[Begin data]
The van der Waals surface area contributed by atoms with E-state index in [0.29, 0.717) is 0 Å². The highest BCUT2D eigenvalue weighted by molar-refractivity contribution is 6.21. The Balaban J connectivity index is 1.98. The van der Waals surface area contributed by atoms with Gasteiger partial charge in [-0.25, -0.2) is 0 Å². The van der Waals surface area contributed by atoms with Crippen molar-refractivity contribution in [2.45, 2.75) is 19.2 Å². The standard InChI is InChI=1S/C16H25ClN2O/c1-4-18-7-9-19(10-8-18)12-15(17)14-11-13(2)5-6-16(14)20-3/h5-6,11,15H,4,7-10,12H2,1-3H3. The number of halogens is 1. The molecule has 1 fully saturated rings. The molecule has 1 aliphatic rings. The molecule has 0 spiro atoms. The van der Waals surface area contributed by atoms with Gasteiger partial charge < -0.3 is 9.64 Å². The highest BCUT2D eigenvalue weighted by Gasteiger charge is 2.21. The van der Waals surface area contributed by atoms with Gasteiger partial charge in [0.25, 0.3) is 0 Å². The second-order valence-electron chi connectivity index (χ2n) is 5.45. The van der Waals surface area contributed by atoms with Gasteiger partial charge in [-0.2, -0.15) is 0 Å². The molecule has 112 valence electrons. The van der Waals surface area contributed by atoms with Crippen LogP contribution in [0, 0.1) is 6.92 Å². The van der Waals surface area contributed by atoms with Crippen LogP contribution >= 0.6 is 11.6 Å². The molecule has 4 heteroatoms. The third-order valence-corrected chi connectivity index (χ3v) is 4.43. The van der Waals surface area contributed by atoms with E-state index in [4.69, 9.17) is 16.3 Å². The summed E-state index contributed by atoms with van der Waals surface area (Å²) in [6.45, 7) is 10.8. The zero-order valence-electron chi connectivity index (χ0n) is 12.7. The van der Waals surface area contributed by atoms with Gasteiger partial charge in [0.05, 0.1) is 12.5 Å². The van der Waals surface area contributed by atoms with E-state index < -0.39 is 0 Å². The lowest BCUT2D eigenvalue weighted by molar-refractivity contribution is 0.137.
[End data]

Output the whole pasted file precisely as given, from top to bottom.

The van der Waals surface area contributed by atoms with E-state index in [0.29, 0.717) is 0 Å². The highest BCUT2D eigenvalue weighted by molar-refractivity contribution is 6.21. The Balaban J connectivity index is 1.98. The van der Waals surface area contributed by atoms with Gasteiger partial charge in [-0.25, -0.2) is 0 Å². The van der Waals surface area contributed by atoms with Crippen molar-refractivity contribution in [2.45, 2.75) is 19.2 Å². The standard InChI is InChI=1S/C16H25ClN2O/c1-4-18-7-9-19(10-8-18)12-15(17)14-11-13(2)5-6-16(14)20-3/h5-6,11,15H,4,7-10,12H2,1-3H3. The number of halogens is 1. The molecule has 1 fully saturated rings. The molecule has 1 aliphatic rings. The molecule has 0 spiro atoms. The van der Waals surface area contributed by atoms with Gasteiger partial charge < -0.3 is 9.64 Å². The highest BCUT2D eigenvalue weighted by Gasteiger charge is 2.21. The van der Waals surface area contributed by atoms with Gasteiger partial charge in [0.25, 0.3) is 0 Å². The second-order valence-electron chi connectivity index (χ2n) is 5.45. The van der Waals surface area contributed by atoms with Gasteiger partial charge in [-0.2, -0.15) is 0 Å². The molecule has 112 valence electrons. The van der Waals surface area contributed by atoms with Crippen LogP contribution in [0, 0.1) is 6.92 Å². The van der Waals surface area contributed by atoms with Crippen LogP contribution >= 0.6 is 11.6 Å². The molecule has 4 heteroatoms. The third-order valence-corrected chi connectivity index (χ3v) is 4.43. The van der Waals surface area contributed by atoms with E-state index in [4.69, 9.17) is 16.3 Å². The summed E-state index contributed by atoms with van der Waals surface area (Å²) in [6.45, 7) is 10.8. The zero-order valence-electron chi connectivity index (χ0n) is 12.7. The van der Waals surface area contributed by atoms with Gasteiger partial charge in [0.05, 0.1) is 12.5 Å². The van der Waals surface area contributed by atoms with E-state index < -0.39 is 0 Å². The lowest BCUT2D eigenvalue weighted by molar-refractivity contribution is 0.137.